For instance, Canadian Heritage will be concerned about any change that might reduce Canadian control of cultural industries such as broadcasting. The Department of Foreign Affairs and International Trade will ask how a unilateral change in telecom ownership policy might affect Canada’s position in the next round of World Trade Organization negotiations.
Even if the investment restriction were lifted tomorrow, Canadian telecom companies would not see an immediate influx of capital, says Mark Quigley, research director, Yankee Group in Canada based in Ottawa. The market is stagnant, he says. Long term, Canadian telecom companies would be able to dive into deeper pools of capital to fuel expansion plans.
Even without the broadcast and cultural considerations, foreign investment is a complex issue, he says. With an increase in foreign investment, Canadian telecom companies could become branch plants in this country and decisions that have a direct impact on telecom and data services in Canada could be made in other countries.
For instance, a decision could be made outside Canada that an Alberta data line from Edmonton to Lloydminster is not profitable and should be cut. There would be very little recourse within the country to fight the decision.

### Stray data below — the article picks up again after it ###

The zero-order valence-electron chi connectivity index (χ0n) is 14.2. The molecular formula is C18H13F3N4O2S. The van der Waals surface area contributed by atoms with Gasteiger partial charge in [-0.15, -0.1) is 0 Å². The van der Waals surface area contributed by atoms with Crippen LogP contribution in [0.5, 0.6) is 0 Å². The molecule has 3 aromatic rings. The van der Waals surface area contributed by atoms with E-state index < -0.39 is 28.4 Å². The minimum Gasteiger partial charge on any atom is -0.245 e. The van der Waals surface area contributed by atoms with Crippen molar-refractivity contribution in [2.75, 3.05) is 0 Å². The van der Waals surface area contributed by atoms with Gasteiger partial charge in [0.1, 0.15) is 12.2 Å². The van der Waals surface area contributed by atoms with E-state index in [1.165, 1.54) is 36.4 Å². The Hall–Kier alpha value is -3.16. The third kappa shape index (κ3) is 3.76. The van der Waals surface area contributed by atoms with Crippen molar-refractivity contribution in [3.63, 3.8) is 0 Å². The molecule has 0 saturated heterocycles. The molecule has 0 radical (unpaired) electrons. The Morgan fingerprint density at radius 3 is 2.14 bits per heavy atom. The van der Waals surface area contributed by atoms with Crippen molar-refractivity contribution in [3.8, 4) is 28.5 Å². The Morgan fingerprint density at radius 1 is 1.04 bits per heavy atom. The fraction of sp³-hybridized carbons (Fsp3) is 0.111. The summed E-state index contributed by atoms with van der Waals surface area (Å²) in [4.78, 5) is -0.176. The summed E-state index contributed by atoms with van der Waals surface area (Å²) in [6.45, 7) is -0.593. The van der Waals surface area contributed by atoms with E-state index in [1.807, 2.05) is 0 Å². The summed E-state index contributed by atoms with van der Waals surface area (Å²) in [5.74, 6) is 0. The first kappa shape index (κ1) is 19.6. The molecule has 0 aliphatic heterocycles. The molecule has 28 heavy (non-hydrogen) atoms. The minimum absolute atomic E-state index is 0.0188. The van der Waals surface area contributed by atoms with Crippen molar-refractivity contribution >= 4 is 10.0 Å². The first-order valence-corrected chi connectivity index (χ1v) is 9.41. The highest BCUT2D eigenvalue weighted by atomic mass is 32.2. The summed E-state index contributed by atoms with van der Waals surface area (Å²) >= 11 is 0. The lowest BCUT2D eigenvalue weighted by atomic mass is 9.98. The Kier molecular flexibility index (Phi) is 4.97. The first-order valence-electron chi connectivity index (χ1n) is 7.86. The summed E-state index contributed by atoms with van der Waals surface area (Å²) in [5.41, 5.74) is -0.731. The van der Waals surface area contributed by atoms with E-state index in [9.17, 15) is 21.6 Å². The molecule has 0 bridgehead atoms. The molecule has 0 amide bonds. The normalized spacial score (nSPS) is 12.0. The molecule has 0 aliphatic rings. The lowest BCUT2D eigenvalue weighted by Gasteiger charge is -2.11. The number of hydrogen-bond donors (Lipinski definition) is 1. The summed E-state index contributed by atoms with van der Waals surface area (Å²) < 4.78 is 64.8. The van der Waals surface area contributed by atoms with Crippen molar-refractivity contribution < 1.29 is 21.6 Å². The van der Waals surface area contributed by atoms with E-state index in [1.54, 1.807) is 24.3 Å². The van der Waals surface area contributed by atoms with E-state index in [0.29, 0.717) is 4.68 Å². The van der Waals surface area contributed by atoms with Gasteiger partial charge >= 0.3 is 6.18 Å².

Peirce, however, points out that the CRTC will be around to set rules and regulations and monitor such decisions.
That begs the question: Just as the FTA and North American Free Trade Agreement (NAFTA) have removed some of the government’s decision-making capability, will wide-open foreign investment in Canadian telecom companies turn the CRTC into a toothless tiger?
If it does, Cal-Net’s Linton might get the level playing field he desires: one with no restrictions and one in which the market decides the nature of telecommunication services in Canada.
But which market would call the shots? The telecom customers or the telecom companies left standing in a totally deregulated marketplace? It is, as many observers state, a complex issue. The hope is that the complexity of the issue will not lead to government inertia, as doing nothing seems to be the only non-viable alternative, not if Canada wants to maintain its telecom infrastructure and foster telecom competition from sea to sea.
Paul Lima is a business, technology and telecom freelance writer. He can be reach atwww.paullima.com.